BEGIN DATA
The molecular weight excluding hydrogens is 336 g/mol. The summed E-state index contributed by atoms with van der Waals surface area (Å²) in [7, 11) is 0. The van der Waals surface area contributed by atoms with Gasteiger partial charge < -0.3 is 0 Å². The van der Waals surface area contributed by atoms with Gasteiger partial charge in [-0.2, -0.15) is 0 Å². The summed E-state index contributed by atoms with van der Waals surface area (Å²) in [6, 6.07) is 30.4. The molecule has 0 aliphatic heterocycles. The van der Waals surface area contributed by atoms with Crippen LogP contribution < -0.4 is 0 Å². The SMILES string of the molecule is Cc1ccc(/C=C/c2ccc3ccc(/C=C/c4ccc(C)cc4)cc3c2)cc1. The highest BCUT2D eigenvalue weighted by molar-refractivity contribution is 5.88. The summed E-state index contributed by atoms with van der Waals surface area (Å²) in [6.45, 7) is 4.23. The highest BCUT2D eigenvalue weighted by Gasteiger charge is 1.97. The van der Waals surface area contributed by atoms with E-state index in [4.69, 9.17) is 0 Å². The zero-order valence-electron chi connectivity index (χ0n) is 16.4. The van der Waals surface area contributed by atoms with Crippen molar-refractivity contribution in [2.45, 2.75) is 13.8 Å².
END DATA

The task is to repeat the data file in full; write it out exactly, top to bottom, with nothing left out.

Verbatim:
The molecular weight excluding hydrogens is 336 g/mol. The summed E-state index contributed by atoms with van der Waals surface area (Å²) in [7, 11) is 0. The van der Waals surface area contributed by atoms with Gasteiger partial charge < -0.3 is 0 Å². The van der Waals surface area contributed by atoms with Gasteiger partial charge in [-0.2, -0.15) is 0 Å². The summed E-state index contributed by atoms with van der Waals surface area (Å²) in [6, 6.07) is 30.4. The molecule has 0 aliphatic heterocycles. The van der Waals surface area contributed by atoms with Crippen LogP contribution < -0.4 is 0 Å². The SMILES string of the molecule is Cc1ccc(/C=C/c2ccc3ccc(/C=C/c4ccc(C)cc4)cc3c2)cc1. The highest BCUT2D eigenvalue weighted by molar-refractivity contribution is 5.88. The summed E-state index contributed by atoms with van der Waals surface area (Å²) in [6.45, 7) is 4.23. The highest BCUT2D eigenvalue weighted by Gasteiger charge is 1.97. The van der Waals surface area contributed by atoms with E-state index in [4.69, 9.17) is 0 Å². The zero-order valence-electron chi connectivity index (χ0n) is 16.4. The van der Waals surface area contributed by atoms with Crippen molar-refractivity contribution in [2.45, 2.75) is 13.8 Å².